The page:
[f_minor] GG as fave pianist/movies

pzumst pzumst at bluewin.ch
Sun Sep 19 18:38:57 EDT 2010

Hi Mary and all

GG is mentioned in the Hannibal books by Thomas Harris several times (and just because I read them doesn't mean they are all good btw), so it was only logical to make a reference in the movie.

IMDB lists the GB aria being played by one Jerry Zimmerman on the movie soundrack CD. It might be interesting to check the end credits to see wether they did use a GG recording in the actual movie or not. 
(Interesting side note: Orion Pictures, the producers of this movie, went banca rotta shortly after SotL, were bought by MGM, which is now owned by, yes you guessed it, Sony. )

It might be interesting indeed to have a GG-themed movie, either something in the direction of Walk The Line or that Dylan movie or something similar to 32, which is a great movie but somehow failed to grasp the attention of critics and movie goers.

Hey, Sony, how about re-release on DVD or Blu-Ray ? This thing has become a Collector's Item, prices at eBay, prices are so high I could pay my deistist bill with that amount of money...


From: maryellen jensen 
Sent: Sunday, September 19, 2010 10:56 PM
To: f_minor at glenngould.org 
Subject: Re: [f_minor] GG as fave pianist/movies

Salut Elaine,


 Glad you brought that up. I also 'feel' uncomfortable or perhaps dismayed is a better word with the use of GG's Goldberg in a horror film and furthermore I have never understood the reverence afforded "The Silence etc" by what seems to be a rather sizeable swathe of the film watching public. On the other hand Bach's music is a regular feature of many horror films as we all know; let's face it, once the toccata and fugue in D minor begin blasting out of a pipe organ WE KNOW the house is haunted and the girl will fall down and lose consciousness while trying to escape the clutches of some mad scientist, werewolf, ghost, lesbian vampire, suave poisoner, flesh eating plant, lonely abductor, non-rhotic cannibal etc etc etc. It's known as KITSCH. Silence of the Lambs, KITSCH INCARNATE, simply switched the Bach score but the game is still the same.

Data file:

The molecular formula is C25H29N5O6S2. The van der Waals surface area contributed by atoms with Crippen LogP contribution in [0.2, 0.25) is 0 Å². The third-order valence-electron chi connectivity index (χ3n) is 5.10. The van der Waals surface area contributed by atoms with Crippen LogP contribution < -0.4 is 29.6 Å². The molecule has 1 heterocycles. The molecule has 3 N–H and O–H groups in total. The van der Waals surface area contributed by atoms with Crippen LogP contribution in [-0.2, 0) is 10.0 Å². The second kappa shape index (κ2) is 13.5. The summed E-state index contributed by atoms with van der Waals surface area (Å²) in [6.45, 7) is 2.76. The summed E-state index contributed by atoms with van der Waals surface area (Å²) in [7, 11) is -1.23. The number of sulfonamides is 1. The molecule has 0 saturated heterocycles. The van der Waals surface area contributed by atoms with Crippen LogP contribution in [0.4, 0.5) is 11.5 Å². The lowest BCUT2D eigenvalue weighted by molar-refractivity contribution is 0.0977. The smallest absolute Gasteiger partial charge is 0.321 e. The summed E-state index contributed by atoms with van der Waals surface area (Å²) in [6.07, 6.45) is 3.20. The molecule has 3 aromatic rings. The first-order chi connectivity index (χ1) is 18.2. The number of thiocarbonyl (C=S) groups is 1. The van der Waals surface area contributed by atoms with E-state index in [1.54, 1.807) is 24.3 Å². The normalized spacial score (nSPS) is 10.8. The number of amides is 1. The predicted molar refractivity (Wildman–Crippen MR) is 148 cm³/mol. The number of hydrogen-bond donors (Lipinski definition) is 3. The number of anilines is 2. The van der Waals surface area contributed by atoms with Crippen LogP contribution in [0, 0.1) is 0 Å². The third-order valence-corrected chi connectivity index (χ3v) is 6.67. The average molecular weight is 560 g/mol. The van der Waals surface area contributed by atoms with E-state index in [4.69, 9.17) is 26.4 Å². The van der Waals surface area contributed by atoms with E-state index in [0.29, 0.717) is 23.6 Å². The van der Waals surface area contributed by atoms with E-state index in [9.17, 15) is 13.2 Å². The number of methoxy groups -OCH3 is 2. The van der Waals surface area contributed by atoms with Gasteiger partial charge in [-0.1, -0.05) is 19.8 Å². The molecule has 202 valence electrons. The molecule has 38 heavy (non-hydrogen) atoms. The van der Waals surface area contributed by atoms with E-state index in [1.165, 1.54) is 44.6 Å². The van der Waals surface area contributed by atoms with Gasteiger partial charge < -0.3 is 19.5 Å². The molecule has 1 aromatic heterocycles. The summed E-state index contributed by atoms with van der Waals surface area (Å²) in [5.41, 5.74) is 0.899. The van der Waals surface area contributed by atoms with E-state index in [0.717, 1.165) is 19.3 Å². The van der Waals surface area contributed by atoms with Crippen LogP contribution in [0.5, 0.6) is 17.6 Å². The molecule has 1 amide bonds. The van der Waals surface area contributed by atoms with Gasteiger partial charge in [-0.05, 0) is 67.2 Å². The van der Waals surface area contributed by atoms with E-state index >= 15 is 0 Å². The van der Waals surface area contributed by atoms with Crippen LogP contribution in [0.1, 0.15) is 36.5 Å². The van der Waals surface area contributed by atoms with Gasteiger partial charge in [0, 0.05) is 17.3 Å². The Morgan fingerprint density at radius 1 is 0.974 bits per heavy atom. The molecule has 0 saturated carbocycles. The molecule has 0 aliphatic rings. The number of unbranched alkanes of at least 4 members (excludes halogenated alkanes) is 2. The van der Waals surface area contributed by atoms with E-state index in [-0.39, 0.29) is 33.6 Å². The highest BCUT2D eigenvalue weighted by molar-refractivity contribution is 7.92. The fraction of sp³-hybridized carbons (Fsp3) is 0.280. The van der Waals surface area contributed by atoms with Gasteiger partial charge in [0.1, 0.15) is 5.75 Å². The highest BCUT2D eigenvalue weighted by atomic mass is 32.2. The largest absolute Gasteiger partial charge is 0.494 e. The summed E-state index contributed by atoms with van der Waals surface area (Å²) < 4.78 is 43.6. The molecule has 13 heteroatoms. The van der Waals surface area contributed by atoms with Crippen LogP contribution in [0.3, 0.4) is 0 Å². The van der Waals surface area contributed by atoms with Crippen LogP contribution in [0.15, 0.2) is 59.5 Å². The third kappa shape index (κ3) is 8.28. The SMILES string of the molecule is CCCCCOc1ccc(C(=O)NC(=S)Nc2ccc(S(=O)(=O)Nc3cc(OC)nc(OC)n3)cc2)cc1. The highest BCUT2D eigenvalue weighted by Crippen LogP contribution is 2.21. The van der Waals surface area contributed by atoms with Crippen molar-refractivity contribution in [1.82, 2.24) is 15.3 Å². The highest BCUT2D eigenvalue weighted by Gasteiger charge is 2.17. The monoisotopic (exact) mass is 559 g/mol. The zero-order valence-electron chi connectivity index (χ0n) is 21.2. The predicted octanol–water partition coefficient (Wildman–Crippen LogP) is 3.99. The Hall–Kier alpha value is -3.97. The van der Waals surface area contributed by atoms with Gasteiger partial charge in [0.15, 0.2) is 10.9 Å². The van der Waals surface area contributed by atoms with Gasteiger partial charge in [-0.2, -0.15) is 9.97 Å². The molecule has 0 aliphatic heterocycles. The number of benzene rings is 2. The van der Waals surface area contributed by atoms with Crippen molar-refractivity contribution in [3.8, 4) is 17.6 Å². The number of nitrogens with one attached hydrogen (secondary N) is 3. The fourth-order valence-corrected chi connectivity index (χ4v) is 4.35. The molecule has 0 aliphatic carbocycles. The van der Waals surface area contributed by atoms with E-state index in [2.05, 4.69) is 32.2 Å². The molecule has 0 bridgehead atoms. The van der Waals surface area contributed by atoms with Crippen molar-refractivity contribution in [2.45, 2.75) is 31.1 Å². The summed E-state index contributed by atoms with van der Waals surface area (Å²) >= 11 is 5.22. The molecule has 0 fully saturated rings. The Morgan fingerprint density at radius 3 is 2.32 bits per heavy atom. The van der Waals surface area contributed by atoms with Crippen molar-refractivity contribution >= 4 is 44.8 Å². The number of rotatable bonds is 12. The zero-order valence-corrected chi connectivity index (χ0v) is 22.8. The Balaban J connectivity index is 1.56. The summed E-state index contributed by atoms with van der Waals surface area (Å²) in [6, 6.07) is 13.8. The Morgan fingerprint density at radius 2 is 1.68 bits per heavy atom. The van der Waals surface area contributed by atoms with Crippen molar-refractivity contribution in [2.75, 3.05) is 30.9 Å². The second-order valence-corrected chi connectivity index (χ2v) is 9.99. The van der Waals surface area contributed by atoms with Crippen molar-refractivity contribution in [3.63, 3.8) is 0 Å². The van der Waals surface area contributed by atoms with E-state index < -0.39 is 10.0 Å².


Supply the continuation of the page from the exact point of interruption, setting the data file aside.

What I would like to know is how exactly does music copyright operate and who gave permission for the too many seconds of Gould's inimitable recording to be aired in a film that Gould himself would have found repugnant on all accounts? Lambs or no lambs, noone can doubt this.

Mary Jensen        



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